The trial court sustained respondents' demurrers without leave to amend. Appellants filed a timely notice of appeal.4
I. The Statutes in Issue
When these proceedings were initiated, former section 65009 provided in relevant part:
(a)(3) The purpose of this section is to provide certainty for property owners and local governments regarding decisions made pursuant to this division.
“(c) Except as provided in subdivision (d) [which is irrelevant to the present case], no action or proceeding shall be maintained in any of the following cases by any person unless the action or proceeding is commenced and service is made on the legislative body within 120 days after the legislative body's decision:5
“(1) To attack, review, set aside, void, or annul the decision of a legislative body to adopt or amend a general or specific plan. This paragraph does not apply where an action is brought based upon the complete absence of a general plan or a mandatory element thereof, but does apply to an action attacking a general plan or mandatory element thereof on the basis that it is inadequate.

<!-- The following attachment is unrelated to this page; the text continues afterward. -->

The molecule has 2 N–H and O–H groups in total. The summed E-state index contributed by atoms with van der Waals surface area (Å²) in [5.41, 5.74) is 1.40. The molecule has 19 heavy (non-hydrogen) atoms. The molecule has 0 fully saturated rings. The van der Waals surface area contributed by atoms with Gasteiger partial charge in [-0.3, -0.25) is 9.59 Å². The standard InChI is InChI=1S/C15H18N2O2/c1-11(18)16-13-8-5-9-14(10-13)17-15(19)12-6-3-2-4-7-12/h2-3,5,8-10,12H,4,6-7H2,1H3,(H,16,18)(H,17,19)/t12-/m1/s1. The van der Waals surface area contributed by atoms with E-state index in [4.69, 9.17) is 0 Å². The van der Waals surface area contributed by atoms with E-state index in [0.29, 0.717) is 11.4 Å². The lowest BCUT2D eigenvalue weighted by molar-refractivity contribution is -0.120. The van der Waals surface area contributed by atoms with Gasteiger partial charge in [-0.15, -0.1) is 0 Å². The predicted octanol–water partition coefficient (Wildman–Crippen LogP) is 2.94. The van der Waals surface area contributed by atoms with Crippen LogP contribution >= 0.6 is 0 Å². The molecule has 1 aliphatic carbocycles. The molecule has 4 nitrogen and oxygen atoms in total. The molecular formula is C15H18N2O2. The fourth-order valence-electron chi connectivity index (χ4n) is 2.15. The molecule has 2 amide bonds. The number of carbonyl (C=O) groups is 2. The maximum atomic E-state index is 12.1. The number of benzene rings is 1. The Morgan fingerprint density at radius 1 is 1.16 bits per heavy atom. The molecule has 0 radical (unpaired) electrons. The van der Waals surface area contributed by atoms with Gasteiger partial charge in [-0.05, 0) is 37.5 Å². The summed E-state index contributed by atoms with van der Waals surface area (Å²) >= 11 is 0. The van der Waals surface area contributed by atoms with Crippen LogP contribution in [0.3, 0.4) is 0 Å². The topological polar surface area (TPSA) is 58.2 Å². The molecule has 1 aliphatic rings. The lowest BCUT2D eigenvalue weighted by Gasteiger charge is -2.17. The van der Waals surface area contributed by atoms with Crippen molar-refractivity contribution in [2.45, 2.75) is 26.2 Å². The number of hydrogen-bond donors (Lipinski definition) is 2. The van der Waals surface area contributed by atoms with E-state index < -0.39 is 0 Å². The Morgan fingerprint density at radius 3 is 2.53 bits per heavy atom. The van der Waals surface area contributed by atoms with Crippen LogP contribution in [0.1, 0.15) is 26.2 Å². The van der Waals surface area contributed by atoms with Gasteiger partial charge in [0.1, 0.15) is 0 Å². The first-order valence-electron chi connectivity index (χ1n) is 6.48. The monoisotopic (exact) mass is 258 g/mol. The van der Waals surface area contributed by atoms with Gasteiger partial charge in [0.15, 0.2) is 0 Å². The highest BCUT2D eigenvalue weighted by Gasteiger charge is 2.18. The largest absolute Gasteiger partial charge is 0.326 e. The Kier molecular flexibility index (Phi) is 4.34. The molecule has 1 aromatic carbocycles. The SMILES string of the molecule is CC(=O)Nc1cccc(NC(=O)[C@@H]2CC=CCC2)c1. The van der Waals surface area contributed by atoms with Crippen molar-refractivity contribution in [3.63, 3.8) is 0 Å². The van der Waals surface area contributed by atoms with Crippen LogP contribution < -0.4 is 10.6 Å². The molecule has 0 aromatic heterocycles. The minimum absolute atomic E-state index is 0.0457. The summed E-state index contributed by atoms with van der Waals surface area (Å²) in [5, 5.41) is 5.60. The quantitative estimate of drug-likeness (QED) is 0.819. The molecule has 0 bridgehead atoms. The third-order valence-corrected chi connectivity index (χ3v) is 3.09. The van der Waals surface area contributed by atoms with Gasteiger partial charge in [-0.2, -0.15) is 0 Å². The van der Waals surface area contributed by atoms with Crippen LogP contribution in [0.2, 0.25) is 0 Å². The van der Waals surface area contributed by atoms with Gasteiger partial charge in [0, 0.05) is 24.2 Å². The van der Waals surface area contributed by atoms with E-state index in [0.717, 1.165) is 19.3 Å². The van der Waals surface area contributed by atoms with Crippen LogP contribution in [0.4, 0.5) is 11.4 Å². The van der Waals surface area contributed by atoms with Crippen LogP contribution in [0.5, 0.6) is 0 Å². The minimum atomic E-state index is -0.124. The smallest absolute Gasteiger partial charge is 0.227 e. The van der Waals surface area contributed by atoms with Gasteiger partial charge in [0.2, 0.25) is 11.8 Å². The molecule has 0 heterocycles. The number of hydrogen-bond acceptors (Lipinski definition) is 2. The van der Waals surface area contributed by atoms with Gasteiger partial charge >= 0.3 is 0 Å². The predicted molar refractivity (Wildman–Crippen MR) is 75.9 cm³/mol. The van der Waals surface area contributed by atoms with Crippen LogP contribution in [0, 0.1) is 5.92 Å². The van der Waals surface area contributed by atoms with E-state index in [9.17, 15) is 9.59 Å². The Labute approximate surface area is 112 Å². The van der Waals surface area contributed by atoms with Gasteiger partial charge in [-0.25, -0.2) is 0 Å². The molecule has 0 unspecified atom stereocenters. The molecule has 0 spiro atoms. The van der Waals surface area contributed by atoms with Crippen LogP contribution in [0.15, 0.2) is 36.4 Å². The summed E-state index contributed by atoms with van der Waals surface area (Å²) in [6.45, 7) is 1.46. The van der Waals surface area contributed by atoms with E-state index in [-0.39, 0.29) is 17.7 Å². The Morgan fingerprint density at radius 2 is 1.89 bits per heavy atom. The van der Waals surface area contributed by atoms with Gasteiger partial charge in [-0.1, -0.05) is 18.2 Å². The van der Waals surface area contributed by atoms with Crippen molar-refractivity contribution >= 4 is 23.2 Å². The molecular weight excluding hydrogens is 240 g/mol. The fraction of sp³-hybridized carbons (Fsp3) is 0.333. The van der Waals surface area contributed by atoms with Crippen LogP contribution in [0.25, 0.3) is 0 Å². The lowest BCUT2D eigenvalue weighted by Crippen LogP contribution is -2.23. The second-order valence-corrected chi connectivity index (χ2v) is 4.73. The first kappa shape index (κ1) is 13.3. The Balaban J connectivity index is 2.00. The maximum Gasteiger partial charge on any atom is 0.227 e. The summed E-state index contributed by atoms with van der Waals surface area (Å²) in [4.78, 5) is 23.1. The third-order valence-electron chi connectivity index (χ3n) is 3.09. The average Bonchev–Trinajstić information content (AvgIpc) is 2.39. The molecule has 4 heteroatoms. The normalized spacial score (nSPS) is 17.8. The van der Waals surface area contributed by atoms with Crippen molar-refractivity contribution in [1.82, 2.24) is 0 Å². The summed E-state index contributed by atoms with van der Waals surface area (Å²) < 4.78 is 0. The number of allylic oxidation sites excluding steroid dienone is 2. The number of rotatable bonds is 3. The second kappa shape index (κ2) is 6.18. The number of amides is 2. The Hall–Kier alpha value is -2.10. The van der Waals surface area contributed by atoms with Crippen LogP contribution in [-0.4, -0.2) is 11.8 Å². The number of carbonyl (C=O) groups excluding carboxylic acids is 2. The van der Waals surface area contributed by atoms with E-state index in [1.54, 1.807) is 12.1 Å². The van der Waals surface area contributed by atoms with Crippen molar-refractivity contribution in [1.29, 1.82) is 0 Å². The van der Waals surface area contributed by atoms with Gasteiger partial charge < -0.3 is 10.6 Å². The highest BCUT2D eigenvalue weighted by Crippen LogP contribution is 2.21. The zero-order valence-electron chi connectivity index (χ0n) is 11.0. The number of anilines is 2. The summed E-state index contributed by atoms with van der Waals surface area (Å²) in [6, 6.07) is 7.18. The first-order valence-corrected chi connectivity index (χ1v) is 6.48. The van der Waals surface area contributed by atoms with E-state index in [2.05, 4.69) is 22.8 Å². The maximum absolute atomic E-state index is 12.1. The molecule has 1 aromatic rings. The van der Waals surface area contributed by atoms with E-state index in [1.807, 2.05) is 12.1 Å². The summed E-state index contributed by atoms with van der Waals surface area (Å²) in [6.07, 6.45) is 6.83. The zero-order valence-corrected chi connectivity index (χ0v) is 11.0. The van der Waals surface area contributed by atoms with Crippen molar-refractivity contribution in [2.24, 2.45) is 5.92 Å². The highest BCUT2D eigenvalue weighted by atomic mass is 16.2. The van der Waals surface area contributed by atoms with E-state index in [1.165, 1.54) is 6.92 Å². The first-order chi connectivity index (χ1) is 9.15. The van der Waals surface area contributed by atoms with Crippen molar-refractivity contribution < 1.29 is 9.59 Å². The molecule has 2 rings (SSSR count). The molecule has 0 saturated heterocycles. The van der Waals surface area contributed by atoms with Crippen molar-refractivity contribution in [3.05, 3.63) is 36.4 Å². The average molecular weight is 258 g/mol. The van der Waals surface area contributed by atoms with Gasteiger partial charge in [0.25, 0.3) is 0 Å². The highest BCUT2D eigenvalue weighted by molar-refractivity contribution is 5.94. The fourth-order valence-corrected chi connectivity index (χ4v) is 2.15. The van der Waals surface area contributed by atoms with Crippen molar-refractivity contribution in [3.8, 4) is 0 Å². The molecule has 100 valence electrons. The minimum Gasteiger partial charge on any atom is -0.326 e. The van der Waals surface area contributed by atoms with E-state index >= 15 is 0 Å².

“(2) To attack, review, set aside, void, or annul the decision of a legislative body to adopt or amend a zoning ordinance.
“(3) To determine the reasonableness, legality, or validity of any decision to adopt or amend any regulation attached to a specific plan.
“(4) Concerning any of the proceedings, acts, or determinations taken, done, or made prior to any of the decisions listed in paragraphs (1), (2) and (3).” 6 (Emphasis added.)
At the same time, former section 65907 set 90-day and 120-day limitation periods, respectively, for filing and serving an action attacking the issuance of a conditional use permit.7
At all relevant times, Government Code section 65860 has provided in part:
“(a) County or city zoning ordinances shall be consistent with the general plan of the county or city by January 1, 1974. A zoning ordinance shall be consistent with a city or county general plan only if:
“(i) The city or county has officially adopted such a plan, and
“(ii) The various land uses authorized by the ordinance are compatible with the objectives, policies, general land uses, and programs specified in such a plan.